I have gone back and forth quite a bit on absolute loads and recovery. I had a good conversation with Mike T last week about this topic. He had asked me if I think that the absolute load matters. I said that I am not sure, but I lean towards yes.
He seemed to be in the same boat with this. He made a good point, “It does not seem like it is nothing.” Like anything, it probably matters some. My simple answer was that maybe it just requires more physical work to lift heavier absolute loads. I don’t know.
ROM definitely matters for these things. A floor press is pretty easy to recover from even if the absolute loads are high. I have one lifter maxing out floor press and then hitting rep PRs in a comp style bench 2 days later.
Westside Barbell Culver City realized that if they did high box squats, they could train the squat twice per week, and with the high box this was an overloaded movement. Bands to me are similar to this except you can get the full ROM squat. Although, we do use high box squats as well.
If I used a high box squat, I might use a deficit deadlift later in the week. I did a wave of close stance box squats and I combined it with elevated deadlifts. I feel those deeper positions are more difficult to recover from and I did not want to train them hard twice for fear of not recovering.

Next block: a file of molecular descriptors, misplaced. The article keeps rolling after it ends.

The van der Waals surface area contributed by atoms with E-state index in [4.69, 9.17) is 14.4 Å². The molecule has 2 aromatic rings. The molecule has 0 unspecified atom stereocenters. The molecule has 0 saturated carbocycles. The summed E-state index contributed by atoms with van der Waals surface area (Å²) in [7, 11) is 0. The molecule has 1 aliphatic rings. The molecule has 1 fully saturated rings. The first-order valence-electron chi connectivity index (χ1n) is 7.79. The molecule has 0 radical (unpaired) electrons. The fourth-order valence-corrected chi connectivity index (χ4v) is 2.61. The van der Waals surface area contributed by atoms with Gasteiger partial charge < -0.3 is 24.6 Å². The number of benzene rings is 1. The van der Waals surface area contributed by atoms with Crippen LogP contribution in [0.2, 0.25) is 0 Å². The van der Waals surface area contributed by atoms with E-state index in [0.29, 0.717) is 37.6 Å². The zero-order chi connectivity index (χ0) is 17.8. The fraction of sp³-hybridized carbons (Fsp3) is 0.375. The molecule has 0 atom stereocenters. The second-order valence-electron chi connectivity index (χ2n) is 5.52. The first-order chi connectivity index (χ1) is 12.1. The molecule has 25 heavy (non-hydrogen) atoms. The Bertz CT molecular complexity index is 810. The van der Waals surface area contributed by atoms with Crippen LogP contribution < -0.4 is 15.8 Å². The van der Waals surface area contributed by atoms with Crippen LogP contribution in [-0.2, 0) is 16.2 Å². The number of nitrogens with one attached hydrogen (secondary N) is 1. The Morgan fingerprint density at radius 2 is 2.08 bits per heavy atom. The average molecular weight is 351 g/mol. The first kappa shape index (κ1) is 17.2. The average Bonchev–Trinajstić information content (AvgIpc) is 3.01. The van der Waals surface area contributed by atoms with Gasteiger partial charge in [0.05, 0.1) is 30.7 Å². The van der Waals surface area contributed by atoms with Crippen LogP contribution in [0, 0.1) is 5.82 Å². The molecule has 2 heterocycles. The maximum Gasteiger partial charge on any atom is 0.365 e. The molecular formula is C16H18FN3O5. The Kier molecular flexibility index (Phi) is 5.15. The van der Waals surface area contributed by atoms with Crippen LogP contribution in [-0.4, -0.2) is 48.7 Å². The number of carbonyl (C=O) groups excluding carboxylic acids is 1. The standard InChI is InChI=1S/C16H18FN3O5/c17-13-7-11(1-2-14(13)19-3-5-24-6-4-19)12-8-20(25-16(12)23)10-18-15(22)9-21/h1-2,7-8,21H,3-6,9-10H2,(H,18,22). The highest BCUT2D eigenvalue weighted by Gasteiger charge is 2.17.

The low box squat is like a deficit squat. We wouldn’t do deficit deadlifts heavy twice in a week. This was my thinking. Also, the squat weight was light, and the deadlift weight was heavier. I earned with the deadlift that I can’t be grinding out singles on those days.
I had to be sure they were har, but smooth. No shaking, no 10 second reps, but good hard reps. This really helped stabilize my deadlift performance. For some reason the deadlift is just more difficult to recover from. There is a reason powerlifters say that.
When I feel tired, mentally or physically, I tend to lean towards using bands to control the loads at given positions, but still allows me to get a good hard rep with solid top end weight. I may also choose a variation I have not done in a while where I can get an easy 5lb PR and walk away. This gives me a training win and keeps momentum.
I discussed my training with Louie Simmons as well last week. I told him about the singles. He said that he took singles for 12 years and then he broke his back. He also said that if his lifters could just do singles that he wouldn’t have anyone in that gym push a sled. This has really made my head spin for the last few days. I still got some things to think about and mess around with. But that is what training is for.